Commenters expressing opposition to the proposed rule include investors, investment professionals, financial analysts, and investor advocates. See Letter from the Council for Institutional Investor (July 25, 2019); Letter from CFA Institute (Aug. 22, 2019); Letter from Better Markets (July 29, 2019); Letter from Consumer Federation of America (July 29, 2019). See also Letter from the Center for Audit Quality (July 29, 2019) (“We understand that this Proposal is intended to promote capital formation, and while we are supportive of this goal overall, we believe the amendments in the Proposed Rule may not have the intended benefits to capital formation and may weaken the other two pillars of the mission.”); Letter from BDO USA, LLP (July 29, 2019) (“While lower-revenue issuers may be less susceptible to the risk of certain kinds of misstatements (such as revenues), we believe that less management attention to internal controls may result in a higher risk of misstatements in other accounting areas.”); Letter from Professor Mary Barth, et al. (July 11, 2019) (“Although it might be socially desirable to encourage investment, and research and development, we believe there are ways to do so without sacrificing oversight.”).
 The rule newly excludes from the definition of accelerated filer companies with public floats of $75 million or more (but less than $700 million) with less than $100 million in revenue (or in the case of business development companies, less than $100 million in investment income).
 See Amendments to the Accelerated Filer and Large Accelerated Filer Definitions, Final Rule, Rel. No. 34-88365, 58 (Mar. 12, 2020) [hereinafter Adopting Release] (“In the Proposing Release, we presented evidence that the imposition of the ICFR auditor attestation requirement has been associated with benefits to issuers and investors, such as reduced rates of ineffective ICFR and more reliable financial statements.”); see also Letter from Professor Weili Ge, et al. (July 26, 2019) (discussing their study’s finding that “404(b) compliance would reduce internal control misreporting by 38.1 percent (from 9.3 to 5.8 percent)”).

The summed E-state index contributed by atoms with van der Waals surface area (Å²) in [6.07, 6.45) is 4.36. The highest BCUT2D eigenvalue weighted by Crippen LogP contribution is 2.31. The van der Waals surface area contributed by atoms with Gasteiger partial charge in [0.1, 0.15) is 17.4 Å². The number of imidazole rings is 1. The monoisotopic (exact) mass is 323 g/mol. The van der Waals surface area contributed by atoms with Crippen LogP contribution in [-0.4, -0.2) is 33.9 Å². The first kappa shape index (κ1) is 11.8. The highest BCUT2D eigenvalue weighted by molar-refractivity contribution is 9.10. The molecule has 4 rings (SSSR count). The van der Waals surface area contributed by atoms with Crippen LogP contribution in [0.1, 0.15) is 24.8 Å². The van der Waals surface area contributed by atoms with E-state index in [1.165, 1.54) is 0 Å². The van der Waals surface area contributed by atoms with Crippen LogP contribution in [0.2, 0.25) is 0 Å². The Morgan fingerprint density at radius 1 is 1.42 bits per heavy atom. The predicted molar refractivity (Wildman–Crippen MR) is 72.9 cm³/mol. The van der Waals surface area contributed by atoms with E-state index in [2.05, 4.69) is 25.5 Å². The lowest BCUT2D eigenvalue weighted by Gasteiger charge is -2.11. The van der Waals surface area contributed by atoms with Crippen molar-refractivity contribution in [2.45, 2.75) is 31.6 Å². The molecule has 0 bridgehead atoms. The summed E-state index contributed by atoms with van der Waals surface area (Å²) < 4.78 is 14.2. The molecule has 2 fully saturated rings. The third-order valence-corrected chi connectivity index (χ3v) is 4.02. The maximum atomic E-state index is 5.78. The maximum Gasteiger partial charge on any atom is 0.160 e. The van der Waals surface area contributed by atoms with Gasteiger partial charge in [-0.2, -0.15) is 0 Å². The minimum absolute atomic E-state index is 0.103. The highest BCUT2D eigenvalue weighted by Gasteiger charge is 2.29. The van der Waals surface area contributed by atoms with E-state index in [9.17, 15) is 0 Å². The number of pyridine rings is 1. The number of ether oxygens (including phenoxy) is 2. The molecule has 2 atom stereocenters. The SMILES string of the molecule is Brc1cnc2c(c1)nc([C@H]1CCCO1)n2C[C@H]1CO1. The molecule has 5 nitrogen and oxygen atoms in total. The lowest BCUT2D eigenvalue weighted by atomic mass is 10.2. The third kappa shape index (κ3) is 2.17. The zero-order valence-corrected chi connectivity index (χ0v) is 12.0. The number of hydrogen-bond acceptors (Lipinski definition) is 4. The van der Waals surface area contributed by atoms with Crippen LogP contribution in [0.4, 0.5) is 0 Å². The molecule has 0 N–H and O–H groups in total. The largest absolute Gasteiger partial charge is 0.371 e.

See Adopting Release at 111 n.430 (“[W]e estimate that the annual savings represents  0.7 percent of the median revenue and 0.1 percent of the median market capitalization of the affected issuers that would be newly exempt from all ICFR auditor attestation requirements.”); see also Letter from Professor Mary Barth, et al. (July 11, 2019) (“[T]o the average affected company, the cost savings amounts to 0.48% of revenue and 0.09% of market value. These low percentages suggest that, for the average affected company, the costs savings is economically insignificant and is unlikely to affect the average company’s investment decisions or decision regarding whether to be publicly listed.”); Letter from Deloitte & Touche LLP (July 26, 2019) (“From a cost perspective, we expect that reductions in audit hours that some may anticipate due to exemption from the requirement to perform testing of the operating effectiveness of ICFR may be partially offset by an increase in audit efforts necessary for a standalone financial statement audit.”).